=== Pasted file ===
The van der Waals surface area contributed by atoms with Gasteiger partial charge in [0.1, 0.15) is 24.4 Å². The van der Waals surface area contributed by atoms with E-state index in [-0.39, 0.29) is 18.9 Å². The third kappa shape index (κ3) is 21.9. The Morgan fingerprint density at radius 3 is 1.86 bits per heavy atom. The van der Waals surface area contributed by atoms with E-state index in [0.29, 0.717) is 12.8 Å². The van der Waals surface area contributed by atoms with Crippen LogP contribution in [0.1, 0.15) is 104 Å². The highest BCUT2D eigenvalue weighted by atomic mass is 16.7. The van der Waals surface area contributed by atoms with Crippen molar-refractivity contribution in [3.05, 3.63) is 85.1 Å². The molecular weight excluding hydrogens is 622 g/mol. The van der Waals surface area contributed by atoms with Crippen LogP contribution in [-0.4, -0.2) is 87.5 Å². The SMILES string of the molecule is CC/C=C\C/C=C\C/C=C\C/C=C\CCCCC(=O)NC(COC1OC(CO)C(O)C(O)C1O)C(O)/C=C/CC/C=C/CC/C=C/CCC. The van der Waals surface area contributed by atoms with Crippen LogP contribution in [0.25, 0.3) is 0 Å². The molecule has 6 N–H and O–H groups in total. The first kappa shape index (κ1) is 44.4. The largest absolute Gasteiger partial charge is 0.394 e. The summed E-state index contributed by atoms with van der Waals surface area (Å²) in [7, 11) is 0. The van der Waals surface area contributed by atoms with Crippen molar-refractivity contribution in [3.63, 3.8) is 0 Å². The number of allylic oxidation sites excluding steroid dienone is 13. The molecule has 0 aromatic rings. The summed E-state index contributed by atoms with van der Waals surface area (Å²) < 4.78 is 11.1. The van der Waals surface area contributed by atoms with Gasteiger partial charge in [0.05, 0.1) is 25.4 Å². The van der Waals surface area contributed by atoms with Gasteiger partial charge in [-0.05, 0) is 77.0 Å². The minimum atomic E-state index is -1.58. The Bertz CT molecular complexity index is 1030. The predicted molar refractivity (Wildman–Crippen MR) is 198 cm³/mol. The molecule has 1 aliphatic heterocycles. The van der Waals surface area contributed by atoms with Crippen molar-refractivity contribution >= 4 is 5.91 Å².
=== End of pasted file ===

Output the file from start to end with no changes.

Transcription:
The van der Waals surface area contributed by atoms with Gasteiger partial charge in [0.1, 0.15) is 24.4 Å². The van der Waals surface area contributed by atoms with E-state index in [-0.39, 0.29) is 18.9 Å². The third kappa shape index (κ3) is 21.9. The Morgan fingerprint density at radius 3 is 1.86 bits per heavy atom. The van der Waals surface area contributed by atoms with E-state index in [0.29, 0.717) is 12.8 Å². The van der Waals surface area contributed by atoms with Crippen LogP contribution in [0.1, 0.15) is 104 Å². The highest BCUT2D eigenvalue weighted by atomic mass is 16.7. The van der Waals surface area contributed by atoms with Crippen molar-refractivity contribution in [3.05, 3.63) is 85.1 Å². The molecular weight excluding hydrogens is 622 g/mol. The van der Waals surface area contributed by atoms with Crippen LogP contribution in [-0.4, -0.2) is 87.5 Å². The SMILES string of the molecule is CC/C=C\C/C=C\C/C=C\C/C=C\CCCCC(=O)NC(COC1OC(CO)C(O)C(O)C1O)C(O)/C=C/CC/C=C/CC/C=C/CCC. The van der Waals surface area contributed by atoms with Crippen LogP contribution in [0.25, 0.3) is 0 Å². The molecule has 6 N–H and O–H groups in total. The first kappa shape index (κ1) is 44.4. The largest absolute Gasteiger partial charge is 0.394 e. The summed E-state index contributed by atoms with van der Waals surface area (Å²) in [7, 11) is 0. The van der Waals surface area contributed by atoms with Crippen molar-refractivity contribution in [3.63, 3.8) is 0 Å². The number of allylic oxidation sites excluding steroid dienone is 13. The molecule has 0 aromatic rings. The summed E-state index contributed by atoms with van der Waals surface area (Å²) < 4.78 is 11.1. The van der Waals surface area contributed by atoms with Gasteiger partial charge in [0.05, 0.1) is 25.4 Å². The van der Waals surface area contributed by atoms with Gasteiger partial charge in [-0.05, 0) is 77.0 Å². The minimum atomic E-state index is -1.58. The Bertz CT molecular complexity index is 1030. The predicted molar refractivity (Wildman–Crippen MR) is 198 cm³/mol. The molecule has 1 aliphatic heterocycles. The van der Waals surface area contributed by atoms with Crippen molar-refractivity contribution >= 4 is 5.91 Å².